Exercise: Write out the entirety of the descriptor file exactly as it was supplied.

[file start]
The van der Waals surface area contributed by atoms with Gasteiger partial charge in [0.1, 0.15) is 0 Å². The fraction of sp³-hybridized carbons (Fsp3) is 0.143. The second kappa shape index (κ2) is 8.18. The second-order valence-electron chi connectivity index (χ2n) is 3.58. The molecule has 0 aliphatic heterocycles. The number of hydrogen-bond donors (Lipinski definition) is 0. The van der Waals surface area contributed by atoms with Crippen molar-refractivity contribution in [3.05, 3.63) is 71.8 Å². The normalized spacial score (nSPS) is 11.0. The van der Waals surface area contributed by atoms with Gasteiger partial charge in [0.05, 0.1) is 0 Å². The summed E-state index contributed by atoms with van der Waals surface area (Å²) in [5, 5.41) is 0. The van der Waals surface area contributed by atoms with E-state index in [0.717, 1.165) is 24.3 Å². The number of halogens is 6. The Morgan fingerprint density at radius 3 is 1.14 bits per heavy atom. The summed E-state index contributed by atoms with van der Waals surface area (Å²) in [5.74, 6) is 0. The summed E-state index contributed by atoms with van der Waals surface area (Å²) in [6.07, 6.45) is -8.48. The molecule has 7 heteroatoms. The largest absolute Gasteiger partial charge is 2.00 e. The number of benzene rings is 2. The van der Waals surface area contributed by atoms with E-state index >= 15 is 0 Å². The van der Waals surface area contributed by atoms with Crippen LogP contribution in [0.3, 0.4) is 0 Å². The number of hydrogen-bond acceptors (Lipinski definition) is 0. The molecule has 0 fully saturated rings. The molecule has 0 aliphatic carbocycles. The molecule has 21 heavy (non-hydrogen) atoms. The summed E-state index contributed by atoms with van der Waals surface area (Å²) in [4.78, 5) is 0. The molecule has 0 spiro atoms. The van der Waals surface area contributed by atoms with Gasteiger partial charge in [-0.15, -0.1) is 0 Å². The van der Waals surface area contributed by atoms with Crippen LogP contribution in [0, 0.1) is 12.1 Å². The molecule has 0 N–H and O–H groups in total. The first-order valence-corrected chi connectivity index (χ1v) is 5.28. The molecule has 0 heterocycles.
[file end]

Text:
The van der Waals surface area contributed by atoms with Gasteiger partial charge in [0.1, 0.15) is 0 Å². The fraction of sp³-hybridized carbons (Fsp3) is 0.143. The second kappa shape index (κ2) is 8.18. The second-order valence-electron chi connectivity index (χ2n) is 3.58. The molecule has 0 aliphatic heterocycles. The number of hydrogen-bond donors (Lipinski definition) is 0. The van der Waals surface area contributed by atoms with Crippen molar-refractivity contribution in [3.05, 3.63) is 71.8 Å². The normalized spacial score (nSPS) is 11.0. The van der Waals surface area contributed by atoms with Gasteiger partial charge in [0.05, 0.1) is 0 Å². The summed E-state index contributed by atoms with van der Waals surface area (Å²) in [5, 5.41) is 0. The van der Waals surface area contributed by atoms with E-state index in [0.717, 1.165) is 24.3 Å². The number of halogens is 6. The Morgan fingerprint density at radius 3 is 1.14 bits per heavy atom. The summed E-state index contributed by atoms with van der Waals surface area (Å²) in [5.74, 6) is 0. The summed E-state index contributed by atoms with van der Waals surface area (Å²) in [6.07, 6.45) is -8.48. The molecule has 7 heteroatoms. The largest absolute Gasteiger partial charge is 2.00 e. The number of benzene rings is 2. The van der Waals surface area contributed by atoms with E-state index >= 15 is 0 Å². The van der Waals surface area contributed by atoms with Crippen LogP contribution in [0.3, 0.4) is 0 Å². The number of hydrogen-bond acceptors (Lipinski definition) is 0. The molecule has 0 fully saturated rings. The molecule has 0 aliphatic carbocycles. The molecule has 21 heavy (non-hydrogen) atoms. The summed E-state index contributed by atoms with van der Waals surface area (Å²) in [4.78, 5) is 0. The molecule has 0 spiro atoms. The van der Waals surface area contributed by atoms with Gasteiger partial charge in [-0.15, -0.1) is 0 Å². The van der Waals surface area contributed by atoms with Crippen LogP contribution in [0, 0.1) is 12.1 Å². The molecule has 0 N–H and O–H groups in total. The first-order valence-corrected chi connectivity index (χ1v) is 5.28. The molecule has 0 heterocycles.